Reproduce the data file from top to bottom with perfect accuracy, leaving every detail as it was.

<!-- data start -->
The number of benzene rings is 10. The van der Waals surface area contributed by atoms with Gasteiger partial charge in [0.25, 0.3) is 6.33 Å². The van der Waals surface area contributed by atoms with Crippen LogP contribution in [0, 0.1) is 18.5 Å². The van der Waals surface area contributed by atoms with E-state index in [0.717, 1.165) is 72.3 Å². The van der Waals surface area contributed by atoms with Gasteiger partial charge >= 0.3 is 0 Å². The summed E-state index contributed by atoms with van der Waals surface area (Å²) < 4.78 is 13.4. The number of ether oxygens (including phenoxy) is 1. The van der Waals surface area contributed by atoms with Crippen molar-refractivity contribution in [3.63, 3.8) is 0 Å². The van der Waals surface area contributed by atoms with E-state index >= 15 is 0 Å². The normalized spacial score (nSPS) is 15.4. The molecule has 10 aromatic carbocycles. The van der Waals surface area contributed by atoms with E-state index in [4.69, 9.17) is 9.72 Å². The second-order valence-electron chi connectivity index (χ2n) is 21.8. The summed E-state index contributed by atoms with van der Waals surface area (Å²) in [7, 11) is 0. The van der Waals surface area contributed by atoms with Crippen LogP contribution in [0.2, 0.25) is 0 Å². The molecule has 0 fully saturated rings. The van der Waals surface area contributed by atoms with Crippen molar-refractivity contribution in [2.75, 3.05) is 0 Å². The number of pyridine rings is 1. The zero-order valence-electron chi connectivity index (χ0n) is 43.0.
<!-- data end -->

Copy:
The number of benzene rings is 10. The van der Waals surface area contributed by atoms with Gasteiger partial charge in [0.25, 0.3) is 6.33 Å². The van der Waals surface area contributed by atoms with Crippen LogP contribution in [0, 0.1) is 18.5 Å². The van der Waals surface area contributed by atoms with E-state index in [0.717, 1.165) is 72.3 Å². The van der Waals surface area contributed by atoms with Gasteiger partial charge >= 0.3 is 0 Å². The summed E-state index contributed by atoms with van der Waals surface area (Å²) < 4.78 is 13.4. The number of ether oxygens (including phenoxy) is 1. The van der Waals surface area contributed by atoms with Crippen molar-refractivity contribution in [3.63, 3.8) is 0 Å². The van der Waals surface area contributed by atoms with E-state index >= 15 is 0 Å². The normalized spacial score (nSPS) is 15.4. The molecule has 10 aromatic carbocycles. The van der Waals surface area contributed by atoms with E-state index in [4.69, 9.17) is 9.72 Å². The second-order valence-electron chi connectivity index (χ2n) is 21.8. The summed E-state index contributed by atoms with van der Waals surface area (Å²) in [7, 11) is 0. The van der Waals surface area contributed by atoms with Crippen LogP contribution in [0.2, 0.25) is 0 Å². The molecule has 0 fully saturated rings. The van der Waals surface area contributed by atoms with Crippen molar-refractivity contribution in [2.75, 3.05) is 0 Å². The number of pyridine rings is 1. The zero-order valence-electron chi connectivity index (χ0n) is 43.0.